Teheran, 1958. Nasser Ali Khan, one of the most famous violinists, lives with his wife. Nasser Ali doesn’t love his wife, and his two children give him no joy. He focuses all his time and attention on his music and his search for the perfect violin.
Nasser’s wife, Faringuisse, sends him to take their son to the doctor, but instead, Nasser spends all the money on a special new violin. Faringuisse is frustrated that Nasser takes no responsibility in anything. In a burst of anger, she grabs Nasser’s violin and smashes it on the ground.
Nasser is utterly devastated his beloved violin is destroyed. He coldly tells his wife he will never forgive her. Losing all love for life, Nasser decides to crawl into bed and die. Eight days later he dies and is buried.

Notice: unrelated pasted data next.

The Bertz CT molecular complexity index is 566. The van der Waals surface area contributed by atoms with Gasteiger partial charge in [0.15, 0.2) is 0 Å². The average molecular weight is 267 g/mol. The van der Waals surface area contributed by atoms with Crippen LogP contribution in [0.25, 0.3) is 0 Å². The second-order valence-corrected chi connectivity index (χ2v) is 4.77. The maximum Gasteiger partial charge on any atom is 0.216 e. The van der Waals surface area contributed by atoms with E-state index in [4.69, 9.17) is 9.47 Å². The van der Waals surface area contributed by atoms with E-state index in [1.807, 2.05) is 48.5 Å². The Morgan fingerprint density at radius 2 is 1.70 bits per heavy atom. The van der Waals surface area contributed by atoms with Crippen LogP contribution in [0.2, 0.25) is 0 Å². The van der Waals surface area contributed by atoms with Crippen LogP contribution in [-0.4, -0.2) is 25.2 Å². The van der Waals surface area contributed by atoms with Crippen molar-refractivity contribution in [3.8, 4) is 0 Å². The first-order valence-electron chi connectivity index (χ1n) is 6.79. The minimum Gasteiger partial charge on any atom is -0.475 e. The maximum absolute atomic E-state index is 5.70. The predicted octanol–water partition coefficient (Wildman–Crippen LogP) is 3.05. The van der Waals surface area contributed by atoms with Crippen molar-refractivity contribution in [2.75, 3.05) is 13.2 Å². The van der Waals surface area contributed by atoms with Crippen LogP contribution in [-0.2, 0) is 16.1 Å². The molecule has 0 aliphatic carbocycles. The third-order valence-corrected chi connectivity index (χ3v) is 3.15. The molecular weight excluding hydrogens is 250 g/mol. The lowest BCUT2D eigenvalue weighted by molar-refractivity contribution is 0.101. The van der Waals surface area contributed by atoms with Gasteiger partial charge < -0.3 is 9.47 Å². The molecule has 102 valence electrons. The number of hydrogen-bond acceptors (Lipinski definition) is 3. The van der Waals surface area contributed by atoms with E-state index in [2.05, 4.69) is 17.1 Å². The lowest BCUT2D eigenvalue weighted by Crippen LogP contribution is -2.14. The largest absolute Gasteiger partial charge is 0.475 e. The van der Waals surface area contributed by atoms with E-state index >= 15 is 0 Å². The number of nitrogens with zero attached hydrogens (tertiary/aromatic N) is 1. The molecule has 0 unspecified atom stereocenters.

Now for many movies, this is the end; but, for CHICKEN WITH PLUMS, this is where the story really starts. It goes back to the eight days prior to Nasser’s death.
Day one, he fantasizes all the different ways he could kill himself. However, after going through many different options, he can’t find one that suits him. So, instead he decides to lie in bed and wait for death to take him.
Through dreams, we see Nasser’s life as a youth and his start as a violinist. We also see the future of his children’s lives when Nasser is visited by Azrael, the Angel of Death.
In between the dreams states of reminiscence and nightmare, Nasser Ali spends his time pondering in bed. His wife tries to reconcile with him, and even summons his younger brother to help, but Nasser Ali is determined to die. As day eight approaches and death nears, Nasser’s story becomes more clear. In a dramatic ending, viewers learn why the violin was so important for Nasser Ali to give up on life and how it made him a musical genius.